Here is why. We've got lots and lots and lots of evidence that the market generally works at delivering the goods (the goods people want). That puts the burden of proof firmly on those who wish to make the case for the second question. Why is the market not able to connect demand and supply in this case? Ultimately that gets to what economists call externalities--positive externalities in this case. For some reason it must be that the benefits that would come from these projects cannot be sufficiently realized by those who would be the suppliers of these projects in the free market. But is a convention center really like clean air? There are lots of private suppliers of convention centers. What makes the OKC market so unique that convention centers become a public good?

Looking back to the funding into what is today Chesapeake Arena where the OKC Thunder play, why would private investors not be rewarded enough to build and improve such a facility? A self-serving, non-peer reviewed economic impact analysis is not relevant to this question. I understand how bright and shiny bright and shiny things are. This is a question of a cost/benefit analysis--both parts of which are critical to making a good investment decision. If only someone impartial studied these things . . .

Good public policy is shaped by setting aside what emotionally feels good for what critically is in the best interest of the public. Figuring that out is hard, but it is especially hard if you never look. See beyond the seen. Until the coalition can answer the second question effectively, I have to presume that the first question is the one to ask--the answer to which seems obvious.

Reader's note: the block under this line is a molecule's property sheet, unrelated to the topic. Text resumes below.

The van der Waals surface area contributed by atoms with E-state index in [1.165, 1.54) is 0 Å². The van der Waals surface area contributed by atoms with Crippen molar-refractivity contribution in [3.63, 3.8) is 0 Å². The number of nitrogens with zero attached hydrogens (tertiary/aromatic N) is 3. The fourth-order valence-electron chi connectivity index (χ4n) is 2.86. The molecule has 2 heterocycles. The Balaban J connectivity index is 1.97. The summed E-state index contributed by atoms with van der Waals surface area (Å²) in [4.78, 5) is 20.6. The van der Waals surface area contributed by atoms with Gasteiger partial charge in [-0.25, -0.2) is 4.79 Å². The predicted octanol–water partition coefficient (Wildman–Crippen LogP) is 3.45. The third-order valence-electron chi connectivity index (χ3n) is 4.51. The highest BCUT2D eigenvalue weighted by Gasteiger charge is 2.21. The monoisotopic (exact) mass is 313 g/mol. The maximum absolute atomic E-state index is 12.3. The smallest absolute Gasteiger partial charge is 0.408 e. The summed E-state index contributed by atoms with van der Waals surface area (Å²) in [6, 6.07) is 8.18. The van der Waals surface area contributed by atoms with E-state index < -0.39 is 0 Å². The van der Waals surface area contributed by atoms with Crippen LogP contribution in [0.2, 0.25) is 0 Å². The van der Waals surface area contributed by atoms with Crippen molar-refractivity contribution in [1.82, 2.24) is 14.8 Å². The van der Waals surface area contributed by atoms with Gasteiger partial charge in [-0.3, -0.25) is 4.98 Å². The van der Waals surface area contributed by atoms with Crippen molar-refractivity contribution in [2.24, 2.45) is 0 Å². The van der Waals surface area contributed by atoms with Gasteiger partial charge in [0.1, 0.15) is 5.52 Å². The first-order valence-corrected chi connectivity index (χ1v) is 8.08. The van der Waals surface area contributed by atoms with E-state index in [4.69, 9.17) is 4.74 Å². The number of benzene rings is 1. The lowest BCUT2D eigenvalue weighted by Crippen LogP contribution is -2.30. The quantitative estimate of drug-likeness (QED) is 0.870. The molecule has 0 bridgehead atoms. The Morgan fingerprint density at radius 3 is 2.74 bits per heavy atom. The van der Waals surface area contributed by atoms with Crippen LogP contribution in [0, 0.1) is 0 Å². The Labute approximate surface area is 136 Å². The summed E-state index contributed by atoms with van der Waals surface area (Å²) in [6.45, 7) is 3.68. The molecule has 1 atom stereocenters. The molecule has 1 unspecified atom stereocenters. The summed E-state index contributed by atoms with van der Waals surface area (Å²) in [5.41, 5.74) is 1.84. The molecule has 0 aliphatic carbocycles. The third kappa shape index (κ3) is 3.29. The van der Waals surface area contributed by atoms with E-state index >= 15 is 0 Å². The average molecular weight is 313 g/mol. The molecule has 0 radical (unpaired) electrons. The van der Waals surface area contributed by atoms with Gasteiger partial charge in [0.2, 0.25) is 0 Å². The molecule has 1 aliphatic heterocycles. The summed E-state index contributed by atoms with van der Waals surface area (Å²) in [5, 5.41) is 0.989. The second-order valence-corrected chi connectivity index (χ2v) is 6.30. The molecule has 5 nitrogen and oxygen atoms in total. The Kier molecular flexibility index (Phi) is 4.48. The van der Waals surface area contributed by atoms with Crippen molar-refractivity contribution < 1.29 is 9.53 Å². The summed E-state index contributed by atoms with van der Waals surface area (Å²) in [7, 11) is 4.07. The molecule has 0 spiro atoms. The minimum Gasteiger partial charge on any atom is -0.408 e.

*There is a BIG underlying assumption here that what is in the general (majority) interest of the public is expressed through the voting process and that that interest is a desirable end to impose on all of the people. It is not hard to poke holes in this assumption. If thirty people are trying to decide on what movie to go see where they all have to see the same movie, having fifteen of them vote on the movie will leave some of the voters dissatisfied and likely will leave some of the non voters dissatisfied too.

PS. Note that I am only discussing the economic efficiency facet of this debate wholly ignoring the important ethical argument about if it is right to tax some people (largely lower income/lower wealth people who have a harder time escaping the sales tax) for the benefit of some people.

Tuesday, February 25, 2014

Highly linkable - on high-minded steriods

I want to go to there. And while we're at it, here too.

So let's talk about misled people doing selfish things. But perhaps it is not as bad as it seems.

Here is a different example of the same kind of high-minded nonsense as above. I particularly like the quote: "It’s time for the altruists to get over themselves. We cannot afford the price of their convictions."

The high-minded Fed controls interest rates, right? Wrong.

Just how bad are the effects of rent control--one of many forms of high-minded real estate planning? Maybe to the tune of about $1 billion dollars on a $3 billion neighborhood. Dr. Evil would be proud.

Lenin was a prohibitionist!?! Shocking . . . well, no; that makes sense. He was high-minded enough to want to help every aspect of Russian life.